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In the spring of 1806 the Earl of Harrington was sent to the court of Berlin, immediately after Lord Harrowby, and both returned nearly at the same time re infectd, his Prussian Majesty having evinced a determination to adopt the politics of St. Cloud. Soon after, in the same year, the Earl was sent to Ireland as Commander-in-Chief of the forces in that part of the empire, of which his grandfather had been twice Viceroy, in 1747 and 1749.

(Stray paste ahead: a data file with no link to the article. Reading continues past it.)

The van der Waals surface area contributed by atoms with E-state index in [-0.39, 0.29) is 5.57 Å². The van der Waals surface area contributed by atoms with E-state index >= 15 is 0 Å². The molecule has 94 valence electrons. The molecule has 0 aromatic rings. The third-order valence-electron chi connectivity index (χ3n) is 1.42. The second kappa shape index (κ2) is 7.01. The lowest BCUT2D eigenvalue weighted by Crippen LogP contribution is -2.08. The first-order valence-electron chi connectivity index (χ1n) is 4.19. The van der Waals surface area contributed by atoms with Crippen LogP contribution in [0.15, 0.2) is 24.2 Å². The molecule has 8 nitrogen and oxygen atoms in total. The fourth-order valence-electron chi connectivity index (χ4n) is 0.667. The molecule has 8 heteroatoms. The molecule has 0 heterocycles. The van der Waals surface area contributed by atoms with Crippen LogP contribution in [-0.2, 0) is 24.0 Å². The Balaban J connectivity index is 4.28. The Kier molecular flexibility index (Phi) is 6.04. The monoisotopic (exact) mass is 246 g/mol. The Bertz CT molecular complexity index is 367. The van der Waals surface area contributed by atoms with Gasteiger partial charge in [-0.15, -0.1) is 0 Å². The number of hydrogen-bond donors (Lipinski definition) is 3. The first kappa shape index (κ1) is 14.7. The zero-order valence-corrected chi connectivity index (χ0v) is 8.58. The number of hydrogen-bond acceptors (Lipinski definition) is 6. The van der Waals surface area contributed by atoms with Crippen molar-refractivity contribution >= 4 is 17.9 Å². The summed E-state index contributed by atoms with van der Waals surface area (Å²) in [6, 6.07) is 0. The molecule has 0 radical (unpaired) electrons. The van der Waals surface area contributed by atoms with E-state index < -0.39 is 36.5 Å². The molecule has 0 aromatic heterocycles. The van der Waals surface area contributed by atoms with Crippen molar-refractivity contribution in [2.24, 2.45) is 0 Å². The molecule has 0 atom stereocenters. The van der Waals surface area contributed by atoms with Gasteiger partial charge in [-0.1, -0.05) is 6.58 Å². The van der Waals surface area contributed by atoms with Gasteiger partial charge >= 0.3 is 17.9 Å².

His Lordship was appointed Constable of Windsor Castle, in the room of the Earl of Cardigan deceased, March 17. 1812; and in the same year was succeeded in the chief command in Ireland by the present Earl of Hopetoun. At the coronation in 1821, the Earl of Harrington was the bearer of the Great Standard of England. By his Countess before mentioned, (who was a conspicuous lady in the court circles, being a great favourite with Queen Charlotte, and who died Feb. 3. 1824,) the Earl of Harrington had eight sons and three daughters:— 1st, the Right Hon. Charles, now Earl of Harrington, a Colonel in the army, and a Lord of the Bedchamber; his Lordship is unmarried: 2d, the Honourable Lincoln Edwin Robert, a LieutenantColonel in the army, C. B., and a Groom of the Bedchamber, also unmarried: 3d, the most Honourable Anna Maria, Marchioness of Tavistock, married to the Marquis of Tavistock in 1808, and has one child, Lord Russell: 4th, the Honourable Leicester Fitzgerald Charles, a Lieutenant-Colonel in the army, and a distinguished traveller; he, like his two elder brethren, is a bachelor: 5th, the Honourable William Sefton George, who died an infant: 6th, the Honourable Fitzroy Henry Richard, also originally in the army, but now in holy orders, Rector of Calton in Yorkshire, and Chaplain to the Duke of Clarence; he married, in 1808, Miss Caroline Wyndham, daughter of the Honourable Charles Wyndham, and has two surviving sons: 7th, the Honourable Francis Charles, a Major in the army; he married Miss Wilson of Dublin, and has issue a daughter: 8th, the Honourable Henry William: 9th, Lady Caroline Anne: 10th, the most Noble Charlotte Augusta, Duchess of Leinster, married to the present Duke of Leinster in 1818, and has had several children; and, 11th, the Honourable Augustus. Lord Harrington was 11th in lineal descent from George Duke of Clarence, brother to King Edward IV. through the honourable and distinguished houses of Pole Lord Montacute, Hastings Earl of Huntingdon, Somerset Duke of Beaufort, and Fitzroy Duke of Grafton. But Lord Harrington was one of the last men who stood in need of borrowing merit from the dead. In every relation of life, public as well as private, he stood forward unexceptionable and pre-eminent. As a Lord of Parliament, a Privy Counsellor, and a General officer, he was as zealous as efficient in the discharge of every important duty which he owed to his king and country; nor was he deficient in the milder virtues of the Christian, the husband, the parent, and the friend. He lived honoured with the cordial personal intimacy of his two successive sovereigns; whilst his society was eagerly sought after and highly prized by all that there was of noble, of great, of good, among his equals. His charities were widely spread, liberally dispensed, and unostentatiously secret. He may truly be said to "have done good by stealth, and blush'd to find it fame." His death, which took place at Brighton on the 1 Sth of September, 1829, was a splendid instance of euthanasia. Nine of his children surrounded his couch, and in affectionate anguish watched his last-drawn breath. He was attended to the grave by his seven sons, and a numerous tenantry to whom he had ever stood in loco parentis. As his memory will be embalmed, may his example be copied by his successors; and long, very long,